Ross from Nurse in Australia had a great post today on sick leave in winter.
This triggers my own post. Yes, for the southern hemisphere it's winter, and I'm sure the flu season is kicking them pretty hard.
Here in the northern hemisphere, the days are sunny and it's warm, and many people are on vacation.
Lately at my work we have been very short staffed. I mean VERY. Sometimes nights are 5-6 nurses short (rare but true) and most nights we're at least 2-3 short. We have roughly a 36 bed department with about 8-10 nurses working at night. Some of the staffing problem is casuals not picking up hours, but most of our casuals are working almost full time hours. Oftentimes it is people calling in "sick". Again we have limited support staff and RNs provide ALL patient care (bloodwork, IVs, catheters, vitals, monitoring, NGs, toileting-- everything).
Vacation is given by seniority, and unless you've been working for 5-10 years in our department, you MIGHT get a day or two off in the summer, other than that, you'll have to take vacation from Sept-Nov, or from Feb-April (excluding March break).
Some less-senior staff are taking advantage of using sick days and stat days as vacation when they get denied their time off. As far as I know the management has been noting it (what the official ramifications are, I don't know). Unfortunately, this leaves the rest of the staff working short, and morale has been sliding downhill rather quick.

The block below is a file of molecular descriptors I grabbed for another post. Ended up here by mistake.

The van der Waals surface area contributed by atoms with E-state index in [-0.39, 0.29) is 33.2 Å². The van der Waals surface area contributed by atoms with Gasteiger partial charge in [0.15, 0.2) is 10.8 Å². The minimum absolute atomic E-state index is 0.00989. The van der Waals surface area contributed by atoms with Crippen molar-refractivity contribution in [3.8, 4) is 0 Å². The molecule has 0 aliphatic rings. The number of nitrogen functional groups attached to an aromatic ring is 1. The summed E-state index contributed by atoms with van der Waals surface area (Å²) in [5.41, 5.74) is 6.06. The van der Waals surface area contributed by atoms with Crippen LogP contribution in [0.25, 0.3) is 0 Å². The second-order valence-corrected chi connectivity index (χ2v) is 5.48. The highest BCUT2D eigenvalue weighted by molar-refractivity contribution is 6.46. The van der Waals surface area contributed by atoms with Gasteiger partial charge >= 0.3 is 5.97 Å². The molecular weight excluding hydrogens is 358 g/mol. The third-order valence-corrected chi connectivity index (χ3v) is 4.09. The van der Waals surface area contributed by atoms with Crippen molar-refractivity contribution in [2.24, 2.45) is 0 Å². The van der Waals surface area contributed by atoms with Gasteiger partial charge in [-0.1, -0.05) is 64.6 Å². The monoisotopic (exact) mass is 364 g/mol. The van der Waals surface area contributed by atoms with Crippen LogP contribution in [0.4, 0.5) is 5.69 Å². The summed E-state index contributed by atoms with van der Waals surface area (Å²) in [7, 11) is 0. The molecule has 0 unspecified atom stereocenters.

I'm not one to take time off unless needed nor am I one to call in sick unless I'm truly sick. However it bothers me that workers who do go to work get screwed by having to work short-staffed.
Already we had to cut staff due to budget cuts, if they keep seeing us working short they may just think that we can always handle that ratio: We're barely keeping afloat and patient care is compromised. Even the docs think something needs to be changed.